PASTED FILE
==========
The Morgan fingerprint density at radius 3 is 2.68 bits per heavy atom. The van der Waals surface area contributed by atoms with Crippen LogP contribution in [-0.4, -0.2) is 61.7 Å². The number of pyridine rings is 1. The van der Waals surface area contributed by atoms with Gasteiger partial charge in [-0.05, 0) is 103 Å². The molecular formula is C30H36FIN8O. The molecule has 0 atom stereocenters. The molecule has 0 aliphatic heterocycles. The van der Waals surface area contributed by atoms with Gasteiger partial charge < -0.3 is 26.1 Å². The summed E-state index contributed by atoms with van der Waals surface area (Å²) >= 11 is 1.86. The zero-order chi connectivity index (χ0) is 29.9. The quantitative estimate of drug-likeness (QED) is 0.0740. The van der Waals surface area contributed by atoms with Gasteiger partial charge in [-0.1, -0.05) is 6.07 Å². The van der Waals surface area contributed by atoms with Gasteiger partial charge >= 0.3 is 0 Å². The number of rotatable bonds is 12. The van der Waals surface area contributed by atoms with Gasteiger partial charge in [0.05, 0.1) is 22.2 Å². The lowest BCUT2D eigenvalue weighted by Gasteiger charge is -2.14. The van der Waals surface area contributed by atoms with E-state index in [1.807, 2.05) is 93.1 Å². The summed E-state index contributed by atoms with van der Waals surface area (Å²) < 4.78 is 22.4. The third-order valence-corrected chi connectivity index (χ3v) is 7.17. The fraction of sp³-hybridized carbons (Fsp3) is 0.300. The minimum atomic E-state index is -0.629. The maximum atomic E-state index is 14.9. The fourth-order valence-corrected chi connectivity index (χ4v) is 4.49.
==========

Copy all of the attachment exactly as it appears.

The Morgan fingerprint density at radius 3 is 2.68 bits per heavy atom. The van der Waals surface area contributed by atoms with Crippen LogP contribution in [-0.4, -0.2) is 61.7 Å². The number of pyridine rings is 1. The van der Waals surface area contributed by atoms with Gasteiger partial charge in [-0.05, 0) is 103 Å². The molecular formula is C30H36FIN8O. The molecule has 0 atom stereocenters. The molecule has 0 aliphatic heterocycles. The van der Waals surface area contributed by atoms with Gasteiger partial charge < -0.3 is 26.1 Å². The summed E-state index contributed by atoms with van der Waals surface area (Å²) >= 11 is 1.86. The zero-order chi connectivity index (χ0) is 29.9. The quantitative estimate of drug-likeness (QED) is 0.0740. The van der Waals surface area contributed by atoms with Gasteiger partial charge in [-0.1, -0.05) is 6.07 Å². The van der Waals surface area contributed by atoms with Gasteiger partial charge >= 0.3 is 0 Å². The number of rotatable bonds is 12. The van der Waals surface area contributed by atoms with Gasteiger partial charge in [0.05, 0.1) is 22.2 Å². The lowest BCUT2D eigenvalue weighted by Gasteiger charge is -2.14. The van der Waals surface area contributed by atoms with E-state index in [1.807, 2.05) is 93.1 Å². The summed E-state index contributed by atoms with van der Waals surface area (Å²) < 4.78 is 22.4. The third-order valence-corrected chi connectivity index (χ3v) is 7.17. The fraction of sp³-hybridized carbons (Fsp3) is 0.300. The minimum atomic E-state index is -0.629. The maximum atomic E-state index is 14.9. The fourth-order valence-corrected chi connectivity index (χ4v) is 4.49.